ZONING: A CONCEPTUAL INTRODUCTION
Conflicts in land use are an inevitable consequence of the presently high human population densities living on a planet of finite size. Within this finite space, land use planners struggle to integrate as many potentially conflicting elements as possible using two approaches: the multi-use concept where compatible land uses can occur in the same area, and zoning. Zoning is any form of geographically differentiated land management where different forms of potentially conflicting land use are given priority in different areas. For example, in modern town planning some areas are zoned as residential, others as commercial, industrial, agricultural or recreational. Zoning has been widely used in biodiversity conservation in the creation of national parks, nature reserves and other protected areas. The focus of this chapter is to examine how zoning can be applied to the conservation of large carnivores. This requires balancing the twin goals of conserving viable populations of large carnivores, and minimizing conflicts with humans, which is proving to be an exceptional challenge in our crowded world.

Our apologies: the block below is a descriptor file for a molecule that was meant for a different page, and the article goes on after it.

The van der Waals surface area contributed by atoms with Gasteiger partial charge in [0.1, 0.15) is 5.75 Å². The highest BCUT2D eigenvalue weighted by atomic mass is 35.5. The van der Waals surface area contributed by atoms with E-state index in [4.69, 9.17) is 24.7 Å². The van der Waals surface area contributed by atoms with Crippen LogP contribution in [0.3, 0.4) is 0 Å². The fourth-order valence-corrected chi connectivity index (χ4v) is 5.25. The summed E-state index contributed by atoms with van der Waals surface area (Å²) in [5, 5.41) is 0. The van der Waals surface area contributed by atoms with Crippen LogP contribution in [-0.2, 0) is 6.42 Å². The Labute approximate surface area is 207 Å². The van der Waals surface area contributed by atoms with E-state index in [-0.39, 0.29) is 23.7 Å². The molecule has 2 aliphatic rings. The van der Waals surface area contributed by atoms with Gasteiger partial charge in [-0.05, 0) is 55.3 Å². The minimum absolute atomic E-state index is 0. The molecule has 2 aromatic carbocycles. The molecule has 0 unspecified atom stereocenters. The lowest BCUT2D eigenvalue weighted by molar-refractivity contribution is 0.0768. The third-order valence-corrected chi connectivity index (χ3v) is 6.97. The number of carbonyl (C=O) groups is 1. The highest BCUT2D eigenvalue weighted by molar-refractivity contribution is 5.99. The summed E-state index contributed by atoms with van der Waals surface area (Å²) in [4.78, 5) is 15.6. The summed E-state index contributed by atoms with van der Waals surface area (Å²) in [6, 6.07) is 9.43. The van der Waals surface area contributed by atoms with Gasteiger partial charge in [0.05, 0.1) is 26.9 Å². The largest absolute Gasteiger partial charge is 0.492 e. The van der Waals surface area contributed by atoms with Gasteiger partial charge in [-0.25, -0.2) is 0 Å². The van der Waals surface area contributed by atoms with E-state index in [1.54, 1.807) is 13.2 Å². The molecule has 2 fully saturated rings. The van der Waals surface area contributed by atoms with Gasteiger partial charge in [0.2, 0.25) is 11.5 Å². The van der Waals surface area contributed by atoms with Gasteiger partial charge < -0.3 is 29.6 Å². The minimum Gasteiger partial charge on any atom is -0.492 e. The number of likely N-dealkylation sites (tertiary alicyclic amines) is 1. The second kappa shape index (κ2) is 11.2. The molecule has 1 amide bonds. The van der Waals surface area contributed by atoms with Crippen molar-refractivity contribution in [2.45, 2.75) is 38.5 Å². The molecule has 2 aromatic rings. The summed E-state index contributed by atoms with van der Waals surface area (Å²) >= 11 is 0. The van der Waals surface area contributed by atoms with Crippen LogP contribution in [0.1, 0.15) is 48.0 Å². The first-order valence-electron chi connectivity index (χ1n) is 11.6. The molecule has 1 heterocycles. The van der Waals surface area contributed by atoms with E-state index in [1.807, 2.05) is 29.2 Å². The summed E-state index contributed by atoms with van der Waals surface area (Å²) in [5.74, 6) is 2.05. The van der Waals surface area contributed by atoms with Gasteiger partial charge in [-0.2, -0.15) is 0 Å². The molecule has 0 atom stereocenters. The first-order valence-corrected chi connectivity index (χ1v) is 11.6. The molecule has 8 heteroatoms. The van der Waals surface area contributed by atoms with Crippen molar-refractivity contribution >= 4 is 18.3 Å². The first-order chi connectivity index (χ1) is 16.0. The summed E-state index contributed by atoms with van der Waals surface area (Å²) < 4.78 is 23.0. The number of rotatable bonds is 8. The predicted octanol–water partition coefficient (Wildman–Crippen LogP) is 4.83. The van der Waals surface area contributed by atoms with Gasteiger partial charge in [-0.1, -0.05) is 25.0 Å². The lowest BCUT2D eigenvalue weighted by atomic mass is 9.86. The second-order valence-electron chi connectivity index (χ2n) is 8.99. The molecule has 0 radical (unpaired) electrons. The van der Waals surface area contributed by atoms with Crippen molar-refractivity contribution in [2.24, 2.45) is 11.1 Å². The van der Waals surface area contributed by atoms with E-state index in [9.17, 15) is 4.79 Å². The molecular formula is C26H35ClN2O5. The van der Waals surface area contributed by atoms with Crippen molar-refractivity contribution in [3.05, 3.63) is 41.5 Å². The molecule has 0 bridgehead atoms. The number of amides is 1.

LARGE CARNIVORES AND HUMAN ACTIVITY: CONFLICTS, COMPATIBILITY AND CONTEXT
Zoning is only an issue because large carnivores cause conflicts with some human activities and interests throughout the world. These conflicts have been described in detail elsewhere (Woodroffe et al., Chapter 1, Thirgood et al., Chapter 2) but here we shall list the most important conflicts relevant for the discussion on zoning.